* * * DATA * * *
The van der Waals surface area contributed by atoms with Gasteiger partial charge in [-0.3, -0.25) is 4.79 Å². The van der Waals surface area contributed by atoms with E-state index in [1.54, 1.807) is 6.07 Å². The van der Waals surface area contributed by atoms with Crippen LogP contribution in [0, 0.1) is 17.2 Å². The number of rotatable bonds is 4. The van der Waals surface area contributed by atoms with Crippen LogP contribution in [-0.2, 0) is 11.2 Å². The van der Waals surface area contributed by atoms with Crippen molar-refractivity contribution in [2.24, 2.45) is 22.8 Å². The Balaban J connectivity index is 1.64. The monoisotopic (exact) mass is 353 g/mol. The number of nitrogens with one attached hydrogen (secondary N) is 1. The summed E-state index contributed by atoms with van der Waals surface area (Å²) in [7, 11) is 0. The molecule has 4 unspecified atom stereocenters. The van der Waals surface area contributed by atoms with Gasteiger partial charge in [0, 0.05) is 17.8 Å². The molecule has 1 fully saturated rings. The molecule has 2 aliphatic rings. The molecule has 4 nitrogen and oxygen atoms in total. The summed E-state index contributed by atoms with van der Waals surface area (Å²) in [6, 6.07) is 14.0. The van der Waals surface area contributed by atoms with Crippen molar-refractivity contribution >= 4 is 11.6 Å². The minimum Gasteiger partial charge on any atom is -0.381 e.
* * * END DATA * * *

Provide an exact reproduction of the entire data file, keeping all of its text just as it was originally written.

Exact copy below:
The van der Waals surface area contributed by atoms with Gasteiger partial charge in [-0.3, -0.25) is 4.79 Å². The van der Waals surface area contributed by atoms with E-state index in [1.54, 1.807) is 6.07 Å². The van der Waals surface area contributed by atoms with Crippen LogP contribution in [0, 0.1) is 17.2 Å². The number of rotatable bonds is 4. The van der Waals surface area contributed by atoms with Crippen LogP contribution in [-0.2, 0) is 11.2 Å². The van der Waals surface area contributed by atoms with Crippen molar-refractivity contribution in [2.24, 2.45) is 22.8 Å². The Balaban J connectivity index is 1.64. The monoisotopic (exact) mass is 353 g/mol. The number of nitrogens with one attached hydrogen (secondary N) is 1. The summed E-state index contributed by atoms with van der Waals surface area (Å²) in [7, 11) is 0. The molecule has 4 unspecified atom stereocenters. The van der Waals surface area contributed by atoms with Gasteiger partial charge in [0, 0.05) is 17.8 Å². The molecule has 1 fully saturated rings. The molecule has 2 aliphatic rings. The molecule has 4 nitrogen and oxygen atoms in total. The summed E-state index contributed by atoms with van der Waals surface area (Å²) in [6, 6.07) is 14.0. The van der Waals surface area contributed by atoms with Crippen molar-refractivity contribution >= 4 is 11.6 Å². The minimum Gasteiger partial charge on any atom is -0.381 e.